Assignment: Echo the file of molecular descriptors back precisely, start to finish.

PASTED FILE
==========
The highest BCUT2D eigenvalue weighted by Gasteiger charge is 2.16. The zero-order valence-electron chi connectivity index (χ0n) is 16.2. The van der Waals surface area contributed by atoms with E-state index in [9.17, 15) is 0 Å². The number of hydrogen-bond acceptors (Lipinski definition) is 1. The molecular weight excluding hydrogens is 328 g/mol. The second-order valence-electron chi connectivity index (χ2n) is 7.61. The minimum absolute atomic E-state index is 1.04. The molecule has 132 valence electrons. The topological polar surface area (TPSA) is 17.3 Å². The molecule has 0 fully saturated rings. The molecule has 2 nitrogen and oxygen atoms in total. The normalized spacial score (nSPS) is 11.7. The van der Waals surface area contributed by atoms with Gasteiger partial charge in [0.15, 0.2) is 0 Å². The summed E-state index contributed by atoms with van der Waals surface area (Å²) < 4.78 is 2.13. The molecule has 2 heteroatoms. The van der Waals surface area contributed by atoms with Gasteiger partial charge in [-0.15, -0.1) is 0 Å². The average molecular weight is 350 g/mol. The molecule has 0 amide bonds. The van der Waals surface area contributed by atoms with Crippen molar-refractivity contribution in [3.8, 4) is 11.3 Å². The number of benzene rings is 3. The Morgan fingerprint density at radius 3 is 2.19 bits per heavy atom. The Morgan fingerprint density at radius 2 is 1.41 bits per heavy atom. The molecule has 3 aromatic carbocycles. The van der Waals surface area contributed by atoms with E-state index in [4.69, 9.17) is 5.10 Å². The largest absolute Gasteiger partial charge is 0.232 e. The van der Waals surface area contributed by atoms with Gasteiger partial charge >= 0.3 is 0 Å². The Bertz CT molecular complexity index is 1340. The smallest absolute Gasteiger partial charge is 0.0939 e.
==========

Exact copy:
The highest BCUT2D eigenvalue weighted by Gasteiger charge is 2.16. The zero-order valence-electron chi connectivity index (χ0n) is 16.2. The van der Waals surface area contributed by atoms with E-state index in [9.17, 15) is 0 Å². The number of hydrogen-bond acceptors (Lipinski definition) is 1. The molecular weight excluding hydrogens is 328 g/mol. The second-order valence-electron chi connectivity index (χ2n) is 7.61. The minimum absolute atomic E-state index is 1.04. The molecule has 132 valence electrons. The topological polar surface area (TPSA) is 17.3 Å². The molecule has 0 fully saturated rings. The molecule has 2 nitrogen and oxygen atoms in total. The normalized spacial score (nSPS) is 11.7. The van der Waals surface area contributed by atoms with Gasteiger partial charge in [0.15, 0.2) is 0 Å². The summed E-state index contributed by atoms with van der Waals surface area (Å²) < 4.78 is 2.13. The molecule has 2 heteroatoms. The van der Waals surface area contributed by atoms with Gasteiger partial charge in [-0.15, -0.1) is 0 Å². The average molecular weight is 350 g/mol. The molecule has 0 amide bonds. The van der Waals surface area contributed by atoms with Crippen molar-refractivity contribution in [3.8, 4) is 11.3 Å². The number of benzene rings is 3. The Morgan fingerprint density at radius 3 is 2.19 bits per heavy atom. The Morgan fingerprint density at radius 2 is 1.41 bits per heavy atom. The molecule has 3 aromatic carbocycles. The van der Waals surface area contributed by atoms with E-state index in [4.69, 9.17) is 5.10 Å². The largest absolute Gasteiger partial charge is 0.232 e. The van der Waals surface area contributed by atoms with Gasteiger partial charge >= 0.3 is 0 Å². The Bertz CT molecular complexity index is 1340. The smallest absolute Gasteiger partial charge is 0.0939 e.